One recent afternoon in February, as the midday slump was starting to set in, I did something that I rarely do: Logged in Twitter. There, amid the tide of political upheaval, non-sequiturs, and navel, I stumbled upon a surprisingly tense piece of science.
A new book titled Alien: the first sign of intelligent life by Avi Loeb, professor of astronomy at Harvard, had just been published. He is developing an article that Loeb published in 2017 with his colleague Shmuel Bialy in The Astrophysical Journal Letters. The main subject is a strange cigar-shaped object that entered our solar system in 2017 before returning to space at around 200,000 miles per hour. Scientists at the University of Hawaii who first detected the object dubbed it “Oumuamua,” a Hawaiian word that translates to “scout” or “messenger from afar.”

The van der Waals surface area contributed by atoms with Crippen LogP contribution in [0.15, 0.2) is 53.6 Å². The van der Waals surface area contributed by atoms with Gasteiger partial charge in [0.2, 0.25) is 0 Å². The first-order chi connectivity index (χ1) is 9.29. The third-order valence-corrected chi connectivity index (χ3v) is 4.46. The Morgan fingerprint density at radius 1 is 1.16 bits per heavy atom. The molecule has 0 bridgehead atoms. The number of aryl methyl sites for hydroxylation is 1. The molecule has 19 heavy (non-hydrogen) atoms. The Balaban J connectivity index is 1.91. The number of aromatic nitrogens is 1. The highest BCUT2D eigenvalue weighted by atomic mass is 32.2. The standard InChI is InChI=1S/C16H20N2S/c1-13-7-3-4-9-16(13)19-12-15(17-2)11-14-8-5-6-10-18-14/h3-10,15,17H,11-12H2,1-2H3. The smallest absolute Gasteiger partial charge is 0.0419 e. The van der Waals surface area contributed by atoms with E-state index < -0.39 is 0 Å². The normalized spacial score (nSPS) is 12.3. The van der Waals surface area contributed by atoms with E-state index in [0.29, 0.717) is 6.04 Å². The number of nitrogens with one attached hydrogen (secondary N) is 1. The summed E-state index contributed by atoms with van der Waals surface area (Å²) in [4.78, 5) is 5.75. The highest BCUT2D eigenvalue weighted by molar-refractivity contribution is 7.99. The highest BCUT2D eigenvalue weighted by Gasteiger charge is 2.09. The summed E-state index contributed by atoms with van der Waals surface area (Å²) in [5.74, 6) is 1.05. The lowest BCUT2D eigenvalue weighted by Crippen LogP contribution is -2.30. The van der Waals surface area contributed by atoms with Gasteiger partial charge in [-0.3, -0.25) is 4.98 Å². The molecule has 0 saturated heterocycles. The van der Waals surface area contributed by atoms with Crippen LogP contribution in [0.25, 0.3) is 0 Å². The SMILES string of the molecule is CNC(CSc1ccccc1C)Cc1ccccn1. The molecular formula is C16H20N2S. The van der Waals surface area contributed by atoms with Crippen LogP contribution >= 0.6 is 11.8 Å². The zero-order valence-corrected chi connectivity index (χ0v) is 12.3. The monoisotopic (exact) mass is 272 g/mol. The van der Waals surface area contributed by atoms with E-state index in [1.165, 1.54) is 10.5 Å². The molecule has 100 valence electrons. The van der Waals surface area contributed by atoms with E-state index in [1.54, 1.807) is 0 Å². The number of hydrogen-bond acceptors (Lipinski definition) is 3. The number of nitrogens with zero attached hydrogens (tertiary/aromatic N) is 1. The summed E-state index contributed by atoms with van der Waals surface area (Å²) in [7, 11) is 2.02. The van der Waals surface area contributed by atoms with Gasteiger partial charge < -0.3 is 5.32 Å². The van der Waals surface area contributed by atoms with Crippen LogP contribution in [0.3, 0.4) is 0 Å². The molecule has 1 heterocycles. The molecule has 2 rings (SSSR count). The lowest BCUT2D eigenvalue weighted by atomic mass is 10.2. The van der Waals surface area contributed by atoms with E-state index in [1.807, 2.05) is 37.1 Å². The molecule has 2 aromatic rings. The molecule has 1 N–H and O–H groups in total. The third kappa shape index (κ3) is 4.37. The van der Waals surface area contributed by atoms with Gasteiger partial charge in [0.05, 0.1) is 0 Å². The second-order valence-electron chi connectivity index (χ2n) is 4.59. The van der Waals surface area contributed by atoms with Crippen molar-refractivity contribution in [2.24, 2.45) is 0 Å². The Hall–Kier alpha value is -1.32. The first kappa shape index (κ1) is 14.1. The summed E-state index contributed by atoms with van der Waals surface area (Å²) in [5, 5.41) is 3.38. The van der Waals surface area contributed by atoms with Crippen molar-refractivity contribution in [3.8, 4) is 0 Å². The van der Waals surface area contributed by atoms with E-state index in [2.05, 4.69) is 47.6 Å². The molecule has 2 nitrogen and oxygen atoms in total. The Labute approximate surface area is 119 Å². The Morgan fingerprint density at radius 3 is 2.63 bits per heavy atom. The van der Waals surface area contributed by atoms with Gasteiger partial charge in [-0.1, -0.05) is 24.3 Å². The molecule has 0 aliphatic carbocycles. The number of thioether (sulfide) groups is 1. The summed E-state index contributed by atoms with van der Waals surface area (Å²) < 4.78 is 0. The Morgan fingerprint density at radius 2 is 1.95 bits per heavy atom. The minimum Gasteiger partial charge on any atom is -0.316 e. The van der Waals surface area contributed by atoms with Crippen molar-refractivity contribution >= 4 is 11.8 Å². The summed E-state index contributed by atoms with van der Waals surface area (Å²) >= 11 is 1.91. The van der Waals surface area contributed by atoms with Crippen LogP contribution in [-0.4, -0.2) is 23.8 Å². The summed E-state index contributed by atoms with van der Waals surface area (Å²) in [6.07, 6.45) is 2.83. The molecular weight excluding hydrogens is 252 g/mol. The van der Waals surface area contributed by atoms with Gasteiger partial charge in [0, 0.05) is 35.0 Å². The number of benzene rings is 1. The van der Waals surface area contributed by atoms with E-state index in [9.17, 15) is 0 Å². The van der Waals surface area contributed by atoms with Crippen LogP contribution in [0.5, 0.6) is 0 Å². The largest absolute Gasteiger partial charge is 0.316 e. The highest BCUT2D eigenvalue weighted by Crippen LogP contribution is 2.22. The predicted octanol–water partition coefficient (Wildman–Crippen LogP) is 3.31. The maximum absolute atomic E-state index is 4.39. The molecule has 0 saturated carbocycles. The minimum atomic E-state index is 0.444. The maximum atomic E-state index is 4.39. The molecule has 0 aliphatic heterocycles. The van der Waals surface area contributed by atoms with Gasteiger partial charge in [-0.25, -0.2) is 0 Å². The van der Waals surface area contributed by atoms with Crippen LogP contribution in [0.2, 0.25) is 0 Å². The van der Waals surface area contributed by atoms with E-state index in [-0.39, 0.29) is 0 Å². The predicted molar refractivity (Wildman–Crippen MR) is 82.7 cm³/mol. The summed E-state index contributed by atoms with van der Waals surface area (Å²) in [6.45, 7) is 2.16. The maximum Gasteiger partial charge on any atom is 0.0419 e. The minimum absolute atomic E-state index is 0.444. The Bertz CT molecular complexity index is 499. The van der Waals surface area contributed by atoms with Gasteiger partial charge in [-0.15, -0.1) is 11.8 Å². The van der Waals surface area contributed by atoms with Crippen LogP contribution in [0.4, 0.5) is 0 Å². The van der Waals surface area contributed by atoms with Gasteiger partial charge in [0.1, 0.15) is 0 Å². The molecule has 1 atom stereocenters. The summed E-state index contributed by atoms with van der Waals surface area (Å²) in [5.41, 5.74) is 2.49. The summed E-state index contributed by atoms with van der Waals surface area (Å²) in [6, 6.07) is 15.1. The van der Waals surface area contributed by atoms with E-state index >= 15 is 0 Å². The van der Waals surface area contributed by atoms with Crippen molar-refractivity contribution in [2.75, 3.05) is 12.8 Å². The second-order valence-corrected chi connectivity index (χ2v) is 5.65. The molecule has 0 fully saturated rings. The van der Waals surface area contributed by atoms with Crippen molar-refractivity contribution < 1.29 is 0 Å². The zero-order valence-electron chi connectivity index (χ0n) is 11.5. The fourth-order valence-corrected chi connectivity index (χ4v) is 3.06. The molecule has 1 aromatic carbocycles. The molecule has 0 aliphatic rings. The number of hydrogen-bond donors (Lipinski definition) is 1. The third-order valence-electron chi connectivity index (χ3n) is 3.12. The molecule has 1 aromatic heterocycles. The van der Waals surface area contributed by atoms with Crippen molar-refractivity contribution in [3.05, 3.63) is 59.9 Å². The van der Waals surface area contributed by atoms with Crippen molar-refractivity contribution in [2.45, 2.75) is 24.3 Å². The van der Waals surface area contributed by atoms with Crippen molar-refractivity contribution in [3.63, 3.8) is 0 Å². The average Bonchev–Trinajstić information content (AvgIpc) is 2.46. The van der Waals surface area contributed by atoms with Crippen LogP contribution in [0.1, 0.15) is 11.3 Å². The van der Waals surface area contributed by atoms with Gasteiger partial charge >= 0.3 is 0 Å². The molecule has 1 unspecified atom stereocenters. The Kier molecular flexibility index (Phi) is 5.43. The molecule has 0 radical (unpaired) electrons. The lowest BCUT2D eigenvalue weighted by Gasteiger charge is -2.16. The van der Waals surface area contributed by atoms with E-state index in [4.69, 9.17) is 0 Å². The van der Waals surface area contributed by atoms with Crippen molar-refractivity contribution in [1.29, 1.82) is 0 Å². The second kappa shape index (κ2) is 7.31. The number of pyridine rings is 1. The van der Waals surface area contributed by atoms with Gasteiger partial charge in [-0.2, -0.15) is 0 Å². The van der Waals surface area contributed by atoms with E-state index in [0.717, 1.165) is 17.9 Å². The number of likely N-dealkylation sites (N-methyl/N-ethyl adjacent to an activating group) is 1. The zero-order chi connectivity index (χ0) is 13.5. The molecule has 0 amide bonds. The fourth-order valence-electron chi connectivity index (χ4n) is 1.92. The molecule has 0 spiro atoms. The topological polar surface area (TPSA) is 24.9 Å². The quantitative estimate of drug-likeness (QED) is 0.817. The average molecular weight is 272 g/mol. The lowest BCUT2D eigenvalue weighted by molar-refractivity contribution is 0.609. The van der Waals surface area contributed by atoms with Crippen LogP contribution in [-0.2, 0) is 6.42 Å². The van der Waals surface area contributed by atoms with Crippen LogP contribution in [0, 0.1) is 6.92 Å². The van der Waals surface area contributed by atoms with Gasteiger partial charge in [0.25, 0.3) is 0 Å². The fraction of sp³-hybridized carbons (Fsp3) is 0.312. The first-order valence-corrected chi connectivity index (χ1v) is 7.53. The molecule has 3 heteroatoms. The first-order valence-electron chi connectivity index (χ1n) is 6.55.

Most scientists have speculated that “Oumuamua was simply an oblong meteorite ejected from a distant star system and brought into our midst by the gravitational pull of the sun. Loeb, however, had other ideas. He suggested that “Oumuamua’s odd shape and highly elliptical orbital path – as well as the fact that it has accelerated …
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